• The database designer is now ready to create the physical relational tables using software.

  • Once the tables have been constructed, some of them must be populated with data.

    • Resource and Agent tables

  • Event tables must wait for business transactions to occur before data can be entered.

  • The resulting database should support the information needs of all users.

    • SQL is used to generate reports, computer screens, and documents for users.

User views


User-View #1

User-View #2

REA Database

Sales Report

Past Due Accounts

Name Amount

James $500.00

Henry $100.00

… …

Value chain analysis

Value Chain Analysis

  • Competitive advantages from the REA approach can be see via value chain analysis.

    • Value chain analysis distinguishes between primary activities (create value) and support activities (assist performing primary activities).

    • REA provides a model for identifying and differentiating between these activities.

    • Prioritizing Strategy: Focus on primary activities; eliminate or outsource support activities.

Competitive advantages of the rea model

Competitive Advantages of theREA Model

  • Using REA can lead to more efficient operations.

    • Helps managers identify non-value added activities that can be eliminated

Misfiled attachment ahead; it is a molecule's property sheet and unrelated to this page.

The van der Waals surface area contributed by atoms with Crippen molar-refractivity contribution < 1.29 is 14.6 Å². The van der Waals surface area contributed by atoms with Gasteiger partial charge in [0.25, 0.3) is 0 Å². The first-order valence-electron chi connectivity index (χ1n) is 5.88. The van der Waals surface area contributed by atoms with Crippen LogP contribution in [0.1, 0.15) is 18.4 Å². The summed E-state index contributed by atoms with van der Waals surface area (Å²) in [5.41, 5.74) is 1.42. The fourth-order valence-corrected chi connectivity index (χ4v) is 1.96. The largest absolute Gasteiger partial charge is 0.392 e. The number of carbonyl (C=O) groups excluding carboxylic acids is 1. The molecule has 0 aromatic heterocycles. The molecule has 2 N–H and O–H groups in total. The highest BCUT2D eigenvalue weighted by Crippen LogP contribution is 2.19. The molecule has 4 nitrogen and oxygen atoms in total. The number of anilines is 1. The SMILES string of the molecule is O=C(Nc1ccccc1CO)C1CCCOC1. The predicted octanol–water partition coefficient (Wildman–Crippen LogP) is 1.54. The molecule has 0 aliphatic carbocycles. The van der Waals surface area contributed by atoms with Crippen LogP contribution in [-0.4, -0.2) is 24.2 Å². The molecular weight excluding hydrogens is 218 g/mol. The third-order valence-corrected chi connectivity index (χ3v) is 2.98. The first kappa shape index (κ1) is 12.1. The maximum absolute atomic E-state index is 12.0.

• Increasing productivityvia elimination of non-value added activities generates excess capacity

    • Storing both financial and nonfinancial data in the same central database reduces multiple data collection, data storage, and maintenance.

Competitive advantages of the rea model1

Competitive Advantages of the REA Model

  • Using REA can lead to more efficient operations.

    • Detailed financial and nonfinancial business data supports a wider range of management decisions

      • supporting multiple user views (e.g., different perspectives on a problem)

    • Provides managers with more relevant, timely, and accurate information.

      • leading to better customer service, higher-quality products, and flexible production processes